Skills based approach

In Labour’s “5 missions” approach, they have emphasised the need to work with universities and help support them, as they in turn have the capacity to boost the nation’s economy. A key part of this is the importance of developing young people’s vocational skills through higher education. Last year’s Council of Skills Advisers report, led by former education secretary Lord Blunkett, called for degree apprenticeships to be significantly expanded, and higher education institutions to integrate more project-based learning and employer engagement into their provision.

The report pointed to the success of Boeing’s Advanced Manufacturing Research Centre (AMRC) collaboration with the University of Sheffield as an example of this, where students receive a Bachelor’s Degree in Engineering, and apprenticeship courses include Mechanical Engineering, Product Design & Development, and Control Technical Support Engineer Apprenticeship. Whilst Labour has not fully accepted the report’s recommendations, the party has indicated they are strongly supportive of advancing vocational skill opportunities through their pledge to reform the apprenticeship levy and establish a new Skills England body to co-ordinate activity – with Lord Blunkett continuing to exert considerable influence over Labour’s policymaking.

Labour have also raised the possibility of using the Lifelong Loan Entitlement to work with higher education institutions to ensure there are sufficient courses available to meet skills needs within the country. They would also partner with local leaders in education and communities to meet local skills needs and collaborate to ensure traditional barriers to accessing education are tackled.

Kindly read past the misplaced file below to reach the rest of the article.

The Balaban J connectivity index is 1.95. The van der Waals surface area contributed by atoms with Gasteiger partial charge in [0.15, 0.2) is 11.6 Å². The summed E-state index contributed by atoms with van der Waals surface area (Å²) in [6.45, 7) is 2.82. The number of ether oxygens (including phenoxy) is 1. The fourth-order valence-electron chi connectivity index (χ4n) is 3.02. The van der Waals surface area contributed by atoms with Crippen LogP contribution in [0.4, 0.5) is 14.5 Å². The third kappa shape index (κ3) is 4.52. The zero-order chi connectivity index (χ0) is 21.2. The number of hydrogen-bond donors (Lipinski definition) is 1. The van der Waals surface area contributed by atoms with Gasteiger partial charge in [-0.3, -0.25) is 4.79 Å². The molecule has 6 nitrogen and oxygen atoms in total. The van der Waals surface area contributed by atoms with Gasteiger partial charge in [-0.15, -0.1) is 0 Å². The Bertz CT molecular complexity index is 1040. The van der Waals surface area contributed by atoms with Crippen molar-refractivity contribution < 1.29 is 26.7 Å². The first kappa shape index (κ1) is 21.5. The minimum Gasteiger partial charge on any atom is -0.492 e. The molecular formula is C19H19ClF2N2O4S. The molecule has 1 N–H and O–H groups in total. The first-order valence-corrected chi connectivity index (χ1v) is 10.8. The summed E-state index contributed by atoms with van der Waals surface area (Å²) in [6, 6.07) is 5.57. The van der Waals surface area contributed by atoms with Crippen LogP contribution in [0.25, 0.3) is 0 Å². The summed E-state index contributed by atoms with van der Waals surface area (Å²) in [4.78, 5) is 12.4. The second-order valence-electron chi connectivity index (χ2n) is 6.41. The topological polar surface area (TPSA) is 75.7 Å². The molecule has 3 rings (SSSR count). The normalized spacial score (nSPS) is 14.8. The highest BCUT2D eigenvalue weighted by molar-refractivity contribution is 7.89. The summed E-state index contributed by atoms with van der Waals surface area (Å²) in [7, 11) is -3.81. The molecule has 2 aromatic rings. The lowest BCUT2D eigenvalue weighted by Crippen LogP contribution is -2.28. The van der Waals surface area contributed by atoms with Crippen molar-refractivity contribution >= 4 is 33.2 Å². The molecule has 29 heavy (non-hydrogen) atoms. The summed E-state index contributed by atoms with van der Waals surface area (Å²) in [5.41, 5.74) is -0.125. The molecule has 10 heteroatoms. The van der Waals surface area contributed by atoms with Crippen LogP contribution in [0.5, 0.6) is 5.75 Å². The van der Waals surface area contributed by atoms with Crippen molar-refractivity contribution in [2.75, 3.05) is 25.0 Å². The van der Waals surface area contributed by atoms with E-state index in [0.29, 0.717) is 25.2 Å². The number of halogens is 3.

Student mental health

Another focus of Labour’s higher education policy in the next election could be centred around student’s mental health. Research done by the party in 2022 showed that more than 200,000 students sough support for their mental health across the UK in 2020/21, which was a three-fold increase over the last decade. This meant that, on average, 2,302 students per university sought support in 2020/21, up from 715 in 2010/11. Consequently, Labour has pledged to increase young people’s access to mental health support by reducing wait time for support to 4 weeks and aiming to recruit 8,500 mental health staff by the end of their first parliament. The party is deeply interested in mental health, as shown by their decision to make the role of Shadow Minister for Mental Health – currently held by Rosena Allin-Khan MP – a cabinet position. As such, universities and higher education may become a key frontier in this work.

Overall, should Labour win, they will have to be realistic on what they will be able to achieve in terms of their higher education goals. As Bridget Phillipson pointed out, the economic reality that they inherit from the Conservatives may mean that certain policies, if not considered urgent, are placed lower on the priority list. If Labour would like to reform the higher education sector, they will need to remember that this is a political question when presenting it to the voters. Given the economic climate, it will ultimately come down to who is going to pay for it, and how much it will all cost.